We’ve also had to do our part in the preparation. Our varroa mite treatments were interrupted by the two hurricanes that passed close by, but we treated the last hives yesterday. We used Api Life VAR for most of the hives simply because it dissipates and doesn’t have to be removed. We used ApiVar for the last two hives simply because we still had some; we will need to remove the strips after 42 days. We’ve had good results with both products in the past and we do try to rotate treatment methods to prevent mite resistance.
A non-chemical way to break the mite cycle occurs when we requeen because the brood cycle is interrupted. Of course, this is not a method we can take at this time of year. Not treating for mites risks loss of the colony, so to us that is simply not an option. Many experts consider varroa mites to be the main factor in winter colony losses.
The other steps we taken to set our bees up for success are reduction the entrance sizes to help each hive better defend against robbing, removal of queen excluders, and removal of superfluous supers and brood boxes. As temperatures drop, we need to minimize the volume that bees need to keep warm. The queen is not going to lay large amounts of eggs at this time of year, so we only need to allow for enough space to store the last resources naturally available out there. Queen excluders need to be removed because the bees may cluster above the excluder, leaving the queen cold and alone and likely to die. While she’s not laying much right now, they’ll need her in spring! As for robbing — it’s not just other bees that rob. We found a yellow jacket inside one hive yesterday and I blogged about the European Hornets that decimated hives a few weeks ago.
The final thing we’re still battling is small hive beetle infestation. Some hives have almost none, while other hives are mind-mindbogglingly full. Naturally, the hives with the most nectar are most attractive to the beetles, so they got extra beetle blasters yesterday. Two of our hives are always the most problematic, so we’ll relocate those hives in spring to see if that makes a difference. Both have been requeened. Both used to be mean and are now calmer. Mean or calm made no difference in beetle numbers, so we suspect it’s location. Still, the other two hives on the stand have minimal beetle populations, so it’s going to be trial and error to figure out what’s going on with them.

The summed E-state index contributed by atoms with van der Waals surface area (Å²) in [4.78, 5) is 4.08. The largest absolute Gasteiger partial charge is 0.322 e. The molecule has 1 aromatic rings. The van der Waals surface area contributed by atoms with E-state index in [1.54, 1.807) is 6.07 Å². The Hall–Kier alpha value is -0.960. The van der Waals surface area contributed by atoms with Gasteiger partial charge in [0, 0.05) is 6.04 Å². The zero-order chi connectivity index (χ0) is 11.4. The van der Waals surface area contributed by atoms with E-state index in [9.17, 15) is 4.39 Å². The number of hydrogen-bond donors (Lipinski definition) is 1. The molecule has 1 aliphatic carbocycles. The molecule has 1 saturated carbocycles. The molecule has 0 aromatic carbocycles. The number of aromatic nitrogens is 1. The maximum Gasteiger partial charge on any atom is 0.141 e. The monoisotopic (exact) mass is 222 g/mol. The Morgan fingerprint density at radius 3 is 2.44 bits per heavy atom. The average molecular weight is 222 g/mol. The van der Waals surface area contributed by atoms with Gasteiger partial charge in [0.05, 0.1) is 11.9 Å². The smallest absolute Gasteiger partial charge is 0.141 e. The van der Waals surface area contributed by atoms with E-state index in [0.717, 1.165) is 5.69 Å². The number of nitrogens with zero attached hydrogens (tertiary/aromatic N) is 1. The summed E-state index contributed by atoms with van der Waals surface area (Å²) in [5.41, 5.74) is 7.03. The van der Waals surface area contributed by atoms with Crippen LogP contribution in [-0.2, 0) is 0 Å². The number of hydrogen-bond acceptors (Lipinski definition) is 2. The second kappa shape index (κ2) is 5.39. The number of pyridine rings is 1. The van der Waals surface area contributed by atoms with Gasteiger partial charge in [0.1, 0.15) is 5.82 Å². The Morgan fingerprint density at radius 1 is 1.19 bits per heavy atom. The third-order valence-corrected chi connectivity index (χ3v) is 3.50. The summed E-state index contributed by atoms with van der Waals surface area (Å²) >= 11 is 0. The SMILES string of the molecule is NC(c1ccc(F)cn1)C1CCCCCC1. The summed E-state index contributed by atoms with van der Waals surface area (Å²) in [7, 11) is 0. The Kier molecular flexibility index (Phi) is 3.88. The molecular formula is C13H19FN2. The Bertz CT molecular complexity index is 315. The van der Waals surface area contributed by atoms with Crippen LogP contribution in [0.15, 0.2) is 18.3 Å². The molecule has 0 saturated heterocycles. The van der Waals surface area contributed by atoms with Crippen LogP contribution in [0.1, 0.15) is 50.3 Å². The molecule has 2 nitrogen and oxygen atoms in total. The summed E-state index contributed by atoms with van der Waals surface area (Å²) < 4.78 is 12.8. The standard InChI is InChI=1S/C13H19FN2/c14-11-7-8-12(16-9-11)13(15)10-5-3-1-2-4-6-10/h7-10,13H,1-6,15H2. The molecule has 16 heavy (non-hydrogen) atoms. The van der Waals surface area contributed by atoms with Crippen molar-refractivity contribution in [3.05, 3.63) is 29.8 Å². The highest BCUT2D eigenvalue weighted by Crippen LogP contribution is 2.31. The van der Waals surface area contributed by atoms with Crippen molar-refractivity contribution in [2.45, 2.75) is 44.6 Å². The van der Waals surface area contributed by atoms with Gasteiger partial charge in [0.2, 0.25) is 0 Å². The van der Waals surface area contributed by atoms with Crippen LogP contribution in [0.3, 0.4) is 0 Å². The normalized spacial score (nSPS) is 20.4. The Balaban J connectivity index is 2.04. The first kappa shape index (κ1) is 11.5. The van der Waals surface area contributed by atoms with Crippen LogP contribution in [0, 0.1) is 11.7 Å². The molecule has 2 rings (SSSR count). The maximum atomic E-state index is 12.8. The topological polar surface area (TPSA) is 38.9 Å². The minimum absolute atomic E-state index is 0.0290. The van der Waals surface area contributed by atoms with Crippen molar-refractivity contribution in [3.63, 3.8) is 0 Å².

Well, I want to get outside and enjoy another couple of hours among the trees before heading back to the city. We’ve finished all the crucial tasks, so now it’s time to just relax and enjoy — and tire the dog out before sticking her in the car for the 5 hour commute!
If you read my blog from two weeks ago, you’ll know that at that time we did not have a single bee anywhere in our yard — not even on a feeder bucket. Well, we left the bucket out and on Thursday we found a handful of bees feasting away. There were a few more yesterday, and even more today. All of the foragers are young bees, which supports our premise that the old field force was killed off. The timing would be about right for nurse bees to have graduated to being foragers.
Another exciting thing about these bees is that there are some black bees mixed in with the regular Italians. Black bees have a reputation of being aggressive, but they are also known to be resistant to varroa mites. We would love to add some of those genetics to our bee colonies. Black bee numbers were decimated in the early 1900s by tracheal mites, and some thought they had been completely wiped out, but researchers have found some in Europe and in the United States. The ones on the bucket are certainly not aggressive as hubby and I have both coaxed some onto our hands to get a closer look. Of course, that doesn’t mean they wouldn’t be aggressive around their hive. We plan to leave feeders out over winter even though we don’t have any active hives in our yard. If we can support the local bee population, we are still achieving one of our goals. If we attract another swarm — well, that would be icing on the cake!